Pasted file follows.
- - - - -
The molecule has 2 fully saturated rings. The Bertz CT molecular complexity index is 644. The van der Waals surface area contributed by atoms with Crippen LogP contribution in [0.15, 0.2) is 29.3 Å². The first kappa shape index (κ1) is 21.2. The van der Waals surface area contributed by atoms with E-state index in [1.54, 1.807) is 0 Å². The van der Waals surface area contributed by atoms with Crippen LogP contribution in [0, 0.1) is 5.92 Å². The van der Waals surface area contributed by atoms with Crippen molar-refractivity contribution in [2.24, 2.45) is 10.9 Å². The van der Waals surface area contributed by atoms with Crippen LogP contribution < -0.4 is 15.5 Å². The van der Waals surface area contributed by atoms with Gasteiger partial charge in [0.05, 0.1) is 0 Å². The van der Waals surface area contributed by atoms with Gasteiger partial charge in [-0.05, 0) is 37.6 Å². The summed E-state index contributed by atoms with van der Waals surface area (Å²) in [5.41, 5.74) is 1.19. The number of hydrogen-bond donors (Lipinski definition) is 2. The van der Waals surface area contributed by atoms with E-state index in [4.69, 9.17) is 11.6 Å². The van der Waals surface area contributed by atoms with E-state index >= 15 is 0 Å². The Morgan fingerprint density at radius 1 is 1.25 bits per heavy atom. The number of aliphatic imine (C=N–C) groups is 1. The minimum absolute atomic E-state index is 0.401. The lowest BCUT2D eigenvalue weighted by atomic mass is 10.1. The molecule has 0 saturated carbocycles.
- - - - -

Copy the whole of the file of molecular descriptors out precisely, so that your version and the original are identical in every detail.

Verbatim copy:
The molecule has 2 fully saturated rings. The Bertz CT molecular complexity index is 644. The van der Waals surface area contributed by atoms with Crippen LogP contribution in [0.15, 0.2) is 29.3 Å². The first kappa shape index (κ1) is 21.2. The van der Waals surface area contributed by atoms with E-state index in [1.54, 1.807) is 0 Å². The van der Waals surface area contributed by atoms with Crippen LogP contribution in [0, 0.1) is 5.92 Å². The van der Waals surface area contributed by atoms with Crippen molar-refractivity contribution in [2.24, 2.45) is 10.9 Å². The van der Waals surface area contributed by atoms with Crippen LogP contribution < -0.4 is 15.5 Å². The van der Waals surface area contributed by atoms with Gasteiger partial charge in [0.05, 0.1) is 0 Å². The van der Waals surface area contributed by atoms with Gasteiger partial charge in [-0.05, 0) is 37.6 Å². The summed E-state index contributed by atoms with van der Waals surface area (Å²) in [5.41, 5.74) is 1.19. The number of hydrogen-bond donors (Lipinski definition) is 2. The van der Waals surface area contributed by atoms with E-state index in [4.69, 9.17) is 11.6 Å². The van der Waals surface area contributed by atoms with E-state index >= 15 is 0 Å². The Morgan fingerprint density at radius 1 is 1.25 bits per heavy atom. The number of aliphatic imine (C=N–C) groups is 1. The minimum absolute atomic E-state index is 0.401. The lowest BCUT2D eigenvalue weighted by atomic mass is 10.1. The molecule has 0 saturated carbocycles.